There are four characters in the story, the first three of whom are Jews. Jesus’ telling of the parable, sets up an expectation that the fourth person, the “hero” will also be a Jew  – someone with whom the audience can identify, someone who will reaffirm their good opinion of themselves.

The setting of the tale – the road between Jerusalem to Jericho is notoriously dangerous. Jesus’ listeners are not at all surprised that the traveller falls among thieves. Neither are they surprised that the members of the priestly class fail to stop. Among the ordinary people of the day, anti-clerical sentiment was such that the callous actions of the priest and Levite would simply be taken for granted. That said, they believe that surely someone like themselves would stop and attend to the man. Using a pattern of words – coming, seeing, going past – Jesus builds a rhythm that not only gains the listeners’ attention and helps them to remember, but also leads them to think that they can complete the story (in the same way that children’s stories lend themselves to the child calling out the last line or identifying the “surprise”)[1].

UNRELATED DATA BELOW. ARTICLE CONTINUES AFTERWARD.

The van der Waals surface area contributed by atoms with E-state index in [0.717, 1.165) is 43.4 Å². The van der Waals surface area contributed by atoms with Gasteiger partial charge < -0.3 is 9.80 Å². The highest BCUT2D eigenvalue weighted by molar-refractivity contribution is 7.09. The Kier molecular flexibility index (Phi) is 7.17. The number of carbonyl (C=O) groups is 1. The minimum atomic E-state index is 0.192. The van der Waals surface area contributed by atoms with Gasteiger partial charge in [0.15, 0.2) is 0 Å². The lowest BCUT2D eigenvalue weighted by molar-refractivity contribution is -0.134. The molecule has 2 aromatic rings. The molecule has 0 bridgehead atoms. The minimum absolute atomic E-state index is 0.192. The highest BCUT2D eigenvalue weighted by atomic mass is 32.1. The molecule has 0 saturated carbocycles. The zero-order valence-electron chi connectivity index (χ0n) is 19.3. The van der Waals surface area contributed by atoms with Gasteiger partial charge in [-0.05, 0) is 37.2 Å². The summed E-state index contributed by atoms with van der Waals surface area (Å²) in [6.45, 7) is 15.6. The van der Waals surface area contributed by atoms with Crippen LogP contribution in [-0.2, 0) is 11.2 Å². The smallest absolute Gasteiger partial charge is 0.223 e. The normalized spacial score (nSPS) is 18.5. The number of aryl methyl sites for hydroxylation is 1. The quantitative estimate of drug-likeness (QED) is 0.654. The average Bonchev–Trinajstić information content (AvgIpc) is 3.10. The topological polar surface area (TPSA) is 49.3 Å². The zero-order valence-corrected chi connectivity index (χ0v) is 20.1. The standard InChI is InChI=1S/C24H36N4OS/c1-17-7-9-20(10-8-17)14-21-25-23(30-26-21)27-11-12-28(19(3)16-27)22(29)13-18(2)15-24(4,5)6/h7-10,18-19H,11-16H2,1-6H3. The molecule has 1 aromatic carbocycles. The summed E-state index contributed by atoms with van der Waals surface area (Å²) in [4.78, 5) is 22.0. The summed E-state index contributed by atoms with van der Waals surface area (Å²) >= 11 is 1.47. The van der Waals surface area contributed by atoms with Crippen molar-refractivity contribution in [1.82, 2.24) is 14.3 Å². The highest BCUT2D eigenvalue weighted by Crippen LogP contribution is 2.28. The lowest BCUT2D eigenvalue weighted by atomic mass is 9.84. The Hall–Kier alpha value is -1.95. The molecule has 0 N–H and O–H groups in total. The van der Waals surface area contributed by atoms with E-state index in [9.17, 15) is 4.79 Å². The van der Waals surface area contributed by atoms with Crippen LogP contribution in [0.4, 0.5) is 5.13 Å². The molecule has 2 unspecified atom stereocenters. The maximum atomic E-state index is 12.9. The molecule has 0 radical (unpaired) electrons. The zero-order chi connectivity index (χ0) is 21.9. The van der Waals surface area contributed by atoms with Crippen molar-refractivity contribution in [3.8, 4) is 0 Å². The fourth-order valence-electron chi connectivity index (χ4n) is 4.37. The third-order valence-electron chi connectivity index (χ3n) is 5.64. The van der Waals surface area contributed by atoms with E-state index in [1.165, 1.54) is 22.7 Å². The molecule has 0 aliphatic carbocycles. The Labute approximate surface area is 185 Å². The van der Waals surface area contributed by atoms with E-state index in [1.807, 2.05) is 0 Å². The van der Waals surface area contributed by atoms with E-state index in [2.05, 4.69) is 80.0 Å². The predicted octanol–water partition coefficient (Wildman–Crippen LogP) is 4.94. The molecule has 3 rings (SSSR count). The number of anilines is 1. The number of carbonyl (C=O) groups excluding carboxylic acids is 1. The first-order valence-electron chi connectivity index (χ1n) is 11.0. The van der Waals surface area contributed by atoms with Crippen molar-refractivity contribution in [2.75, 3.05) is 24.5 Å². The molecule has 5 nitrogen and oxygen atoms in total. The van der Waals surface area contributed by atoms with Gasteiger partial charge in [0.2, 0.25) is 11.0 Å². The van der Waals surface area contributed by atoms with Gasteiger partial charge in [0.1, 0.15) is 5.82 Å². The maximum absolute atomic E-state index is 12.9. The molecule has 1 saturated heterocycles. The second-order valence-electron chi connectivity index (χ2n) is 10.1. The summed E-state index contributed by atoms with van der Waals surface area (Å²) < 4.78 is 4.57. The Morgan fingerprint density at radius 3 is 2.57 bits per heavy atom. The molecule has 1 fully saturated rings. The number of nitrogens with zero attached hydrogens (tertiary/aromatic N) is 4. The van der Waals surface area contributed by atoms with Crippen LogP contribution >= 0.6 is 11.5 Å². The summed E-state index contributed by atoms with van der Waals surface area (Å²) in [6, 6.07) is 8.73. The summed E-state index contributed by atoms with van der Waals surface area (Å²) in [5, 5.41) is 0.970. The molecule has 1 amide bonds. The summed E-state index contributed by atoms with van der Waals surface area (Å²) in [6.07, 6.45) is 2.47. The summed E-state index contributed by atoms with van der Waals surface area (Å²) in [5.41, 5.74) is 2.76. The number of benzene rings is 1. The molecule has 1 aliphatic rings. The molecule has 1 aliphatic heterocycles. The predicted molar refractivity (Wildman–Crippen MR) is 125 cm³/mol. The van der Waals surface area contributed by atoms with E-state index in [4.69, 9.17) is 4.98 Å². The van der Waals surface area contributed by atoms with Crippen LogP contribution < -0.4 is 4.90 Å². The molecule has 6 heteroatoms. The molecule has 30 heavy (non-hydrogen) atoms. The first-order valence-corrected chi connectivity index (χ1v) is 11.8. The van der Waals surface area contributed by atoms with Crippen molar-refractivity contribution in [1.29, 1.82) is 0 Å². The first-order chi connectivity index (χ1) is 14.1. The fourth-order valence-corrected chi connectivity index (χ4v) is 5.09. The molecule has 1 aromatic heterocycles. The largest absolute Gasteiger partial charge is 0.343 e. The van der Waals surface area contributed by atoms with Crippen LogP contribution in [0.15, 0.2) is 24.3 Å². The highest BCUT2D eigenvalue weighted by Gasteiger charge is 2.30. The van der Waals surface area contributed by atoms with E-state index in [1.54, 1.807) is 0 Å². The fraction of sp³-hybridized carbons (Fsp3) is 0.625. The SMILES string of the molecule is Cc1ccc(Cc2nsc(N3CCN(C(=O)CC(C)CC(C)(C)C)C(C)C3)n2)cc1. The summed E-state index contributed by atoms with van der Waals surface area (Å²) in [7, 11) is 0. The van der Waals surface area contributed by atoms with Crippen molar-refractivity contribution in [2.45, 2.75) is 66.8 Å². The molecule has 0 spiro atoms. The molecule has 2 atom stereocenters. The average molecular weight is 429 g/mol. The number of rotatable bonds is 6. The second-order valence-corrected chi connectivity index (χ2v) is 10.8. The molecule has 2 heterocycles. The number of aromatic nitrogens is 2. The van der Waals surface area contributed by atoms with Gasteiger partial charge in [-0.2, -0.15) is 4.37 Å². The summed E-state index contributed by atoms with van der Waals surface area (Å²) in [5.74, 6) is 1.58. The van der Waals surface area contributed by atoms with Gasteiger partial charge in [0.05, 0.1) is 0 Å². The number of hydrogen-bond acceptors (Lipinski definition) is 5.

However, in this instance, the story is not going in the direction expected. First of all, the established Jewish hierarchy – priest, Levite, Israelite (lay person) is broken. The last person in this trio is not even a Jew! Secondly, though Jesus’ language is similar, there are important differences which add to the effect.  Instead of coming, seeing, going, (like the priest and the Levite) the Samaritan comes, goes (up to) and sees.  The breaking of the pattern means that Jesus’ unexpected ending has maximum effect. His audience, having been lulled into a false sense of security that they know the ending, find that they are caught out, They presumed they knew where Jesus was going and they got it wrong.